A question commonly addressed in the economic analysis of auctions is whether any two auction mechanisms are "revenue equivalent". Two auctions are said to be "revenue equivalent" if they result in the same expected sales price.

This is an important issue to a seller who wants to hold an auction to sell her item for the highest possible price. If one type of auction is found to generate higher average sales revenue, then that auction type will obviously be preferred by the seller.

The revenue equivalence theorem states that,if all bidders are riskneutral bidder and have independent private value for the auctioned items, then all four of the standard single unit auctions have the same expected sales price (or seller's revenue).The four standard single unit auctions are the English auction, the Dutch auction,firstprice sealedbid auction,and the secondprice sealedbid auction.

Paul Klemperer gives the following more formal statement (and a complete treatment in Appendix A) in his paper "Auction Theory: A Guide to the Literature". (Journal of Economic Surveys v13, n3 (July 1999): 22786):

Assume each of a given number of riskneutral potential buyers of an object has a privatelyknown signal independently drawn from a common strictlyincreasing, atomless distribution. Then any auction mechanism in which  the object always goes to the buyer with the highest signal, and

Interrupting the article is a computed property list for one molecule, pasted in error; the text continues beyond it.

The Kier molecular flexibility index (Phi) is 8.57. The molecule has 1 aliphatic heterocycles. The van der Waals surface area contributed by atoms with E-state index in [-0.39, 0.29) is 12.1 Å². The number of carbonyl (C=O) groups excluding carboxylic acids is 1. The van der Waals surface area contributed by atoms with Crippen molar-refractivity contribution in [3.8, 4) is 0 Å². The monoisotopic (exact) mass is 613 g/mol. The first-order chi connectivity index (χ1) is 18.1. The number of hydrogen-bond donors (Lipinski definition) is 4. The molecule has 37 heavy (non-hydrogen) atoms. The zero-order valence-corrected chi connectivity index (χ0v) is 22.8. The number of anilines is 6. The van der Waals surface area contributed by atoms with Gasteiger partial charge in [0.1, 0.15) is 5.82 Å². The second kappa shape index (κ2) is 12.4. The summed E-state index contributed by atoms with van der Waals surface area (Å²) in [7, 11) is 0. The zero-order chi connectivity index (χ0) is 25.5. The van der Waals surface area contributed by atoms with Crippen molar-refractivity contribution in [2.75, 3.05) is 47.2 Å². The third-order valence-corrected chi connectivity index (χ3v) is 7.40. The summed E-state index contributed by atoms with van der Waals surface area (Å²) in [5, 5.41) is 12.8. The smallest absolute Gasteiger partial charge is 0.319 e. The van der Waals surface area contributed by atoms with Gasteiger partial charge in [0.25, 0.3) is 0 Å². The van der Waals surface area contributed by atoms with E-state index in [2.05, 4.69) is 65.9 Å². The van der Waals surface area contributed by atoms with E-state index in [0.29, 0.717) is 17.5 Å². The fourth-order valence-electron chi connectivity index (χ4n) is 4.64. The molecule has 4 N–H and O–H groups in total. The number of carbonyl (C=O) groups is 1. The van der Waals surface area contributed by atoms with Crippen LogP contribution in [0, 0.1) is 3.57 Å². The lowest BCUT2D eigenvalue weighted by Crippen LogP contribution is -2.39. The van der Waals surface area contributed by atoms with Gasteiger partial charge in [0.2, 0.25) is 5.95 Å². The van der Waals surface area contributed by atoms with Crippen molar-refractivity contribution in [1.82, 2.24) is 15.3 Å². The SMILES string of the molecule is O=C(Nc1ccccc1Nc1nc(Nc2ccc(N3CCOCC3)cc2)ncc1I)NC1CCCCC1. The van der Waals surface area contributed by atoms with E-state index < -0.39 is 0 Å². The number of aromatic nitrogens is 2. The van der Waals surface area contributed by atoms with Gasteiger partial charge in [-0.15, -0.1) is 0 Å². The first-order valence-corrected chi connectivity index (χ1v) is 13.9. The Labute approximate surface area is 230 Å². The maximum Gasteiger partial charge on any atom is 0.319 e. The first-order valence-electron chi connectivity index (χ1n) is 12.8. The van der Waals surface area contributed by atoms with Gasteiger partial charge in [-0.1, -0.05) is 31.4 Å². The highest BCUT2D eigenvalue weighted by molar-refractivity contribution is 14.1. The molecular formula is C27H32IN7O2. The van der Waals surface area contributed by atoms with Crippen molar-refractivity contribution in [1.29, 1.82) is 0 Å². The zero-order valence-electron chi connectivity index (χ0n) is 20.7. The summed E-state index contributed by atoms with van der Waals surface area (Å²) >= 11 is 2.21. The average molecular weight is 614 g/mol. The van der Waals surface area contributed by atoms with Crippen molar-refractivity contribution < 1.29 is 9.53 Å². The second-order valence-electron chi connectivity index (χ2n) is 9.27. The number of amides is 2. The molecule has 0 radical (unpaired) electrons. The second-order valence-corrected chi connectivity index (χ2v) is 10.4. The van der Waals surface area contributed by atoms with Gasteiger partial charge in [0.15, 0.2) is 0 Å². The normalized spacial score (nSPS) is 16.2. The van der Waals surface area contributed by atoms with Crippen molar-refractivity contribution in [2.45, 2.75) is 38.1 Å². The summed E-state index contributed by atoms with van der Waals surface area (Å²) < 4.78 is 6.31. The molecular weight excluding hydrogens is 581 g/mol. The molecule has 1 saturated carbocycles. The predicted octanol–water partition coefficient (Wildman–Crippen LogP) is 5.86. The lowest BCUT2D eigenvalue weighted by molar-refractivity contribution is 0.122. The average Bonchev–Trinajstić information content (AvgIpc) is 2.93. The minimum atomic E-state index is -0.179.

any bidder with the lowestfeasible signal expects zero surplus
yields the same expected revenue (and results in each bidder making the same expected payment as a function of her signal).

The theorem applies very broadly to auction types, beyond the English, Dutch, First and SecondPrice auctions, to include nearly any "reasonable" auction mechanism, and even some peculiar mechanisms such as the AllPay auction.

Klemperer also points out that the theorem can apply in common value auctions when the bidders' signals are independent, and that, "The theorem extends to the case of k > 1 indivisible objects being sold, provided bidders want no more than one object each; all auctions that give the objects to the k highestvalue bidders are revenue equivalent."

Tests of the revenue equivalence theorem involve two separate issues. The more basic issue concerns the strategic equivalence (or isomorphism) of (a) the firstprice and Dutch auctions and (b) the secondprice and English auctions. Strategic equivalence of the auctions in the pair(s)have the same revenue irrespective of bidders' risk attitudes.Assuming that strategic equivalence is satisfied for both auction pairs, a second issue concerns the possible revenue equivalence between auction pairs (a) and (b)

For a discussion of experimental research on revenue equivalenceclick here.